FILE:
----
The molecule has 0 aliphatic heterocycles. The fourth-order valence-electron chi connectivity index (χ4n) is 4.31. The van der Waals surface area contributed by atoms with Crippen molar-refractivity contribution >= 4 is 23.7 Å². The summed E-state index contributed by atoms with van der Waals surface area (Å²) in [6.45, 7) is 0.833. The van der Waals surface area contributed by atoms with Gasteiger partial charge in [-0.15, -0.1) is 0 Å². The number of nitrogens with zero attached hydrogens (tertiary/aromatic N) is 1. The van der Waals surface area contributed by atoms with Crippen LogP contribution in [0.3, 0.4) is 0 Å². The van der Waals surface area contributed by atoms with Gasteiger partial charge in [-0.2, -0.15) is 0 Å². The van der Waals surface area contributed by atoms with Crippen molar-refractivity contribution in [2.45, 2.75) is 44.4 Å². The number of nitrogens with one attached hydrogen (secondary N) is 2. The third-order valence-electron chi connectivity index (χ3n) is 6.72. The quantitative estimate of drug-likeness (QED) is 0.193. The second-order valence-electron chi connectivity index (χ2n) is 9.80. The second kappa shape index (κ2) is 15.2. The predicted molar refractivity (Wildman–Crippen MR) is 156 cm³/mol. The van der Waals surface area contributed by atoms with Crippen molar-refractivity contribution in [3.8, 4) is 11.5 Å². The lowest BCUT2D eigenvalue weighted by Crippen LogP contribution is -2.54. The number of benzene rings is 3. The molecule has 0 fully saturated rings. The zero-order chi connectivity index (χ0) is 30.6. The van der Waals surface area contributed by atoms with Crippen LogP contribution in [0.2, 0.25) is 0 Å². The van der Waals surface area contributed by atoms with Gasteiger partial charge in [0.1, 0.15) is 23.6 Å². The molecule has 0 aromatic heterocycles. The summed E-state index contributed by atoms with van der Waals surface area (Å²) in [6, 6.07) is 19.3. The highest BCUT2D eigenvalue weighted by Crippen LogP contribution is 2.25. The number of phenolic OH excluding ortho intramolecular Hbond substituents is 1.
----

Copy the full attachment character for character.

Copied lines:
The molecule has 0 aliphatic heterocycles. The fourth-order valence-electron chi connectivity index (χ4n) is 4.31. The van der Waals surface area contributed by atoms with Crippen molar-refractivity contribution >= 4 is 23.7 Å². The summed E-state index contributed by atoms with van der Waals surface area (Å²) in [6.45, 7) is 0.833. The van der Waals surface area contributed by atoms with Gasteiger partial charge in [-0.15, -0.1) is 0 Å². The number of nitrogens with zero attached hydrogens (tertiary/aromatic N) is 1. The van der Waals surface area contributed by atoms with Crippen LogP contribution in [0.3, 0.4) is 0 Å². The van der Waals surface area contributed by atoms with Gasteiger partial charge in [-0.2, -0.15) is 0 Å². The van der Waals surface area contributed by atoms with Crippen molar-refractivity contribution in [2.45, 2.75) is 44.4 Å². The number of nitrogens with one attached hydrogen (secondary N) is 2. The third-order valence-electron chi connectivity index (χ3n) is 6.72. The quantitative estimate of drug-likeness (QED) is 0.193. The second-order valence-electron chi connectivity index (χ2n) is 9.80. The second kappa shape index (κ2) is 15.2. The predicted molar refractivity (Wildman–Crippen MR) is 156 cm³/mol. The van der Waals surface area contributed by atoms with Crippen molar-refractivity contribution in [3.8, 4) is 11.5 Å². The lowest BCUT2D eigenvalue weighted by Crippen LogP contribution is -2.54. The number of benzene rings is 3. The molecule has 0 fully saturated rings. The zero-order chi connectivity index (χ0) is 30.6. The van der Waals surface area contributed by atoms with Crippen LogP contribution in [0.2, 0.25) is 0 Å². The van der Waals surface area contributed by atoms with Gasteiger partial charge in [0.1, 0.15) is 23.6 Å². The molecule has 0 aromatic heterocycles. The summed E-state index contributed by atoms with van der Waals surface area (Å²) in [6, 6.07) is 19.3. The highest BCUT2D eigenvalue weighted by Crippen LogP contribution is 2.25. The number of phenolic OH excluding ortho intramolecular Hbond substituents is 1.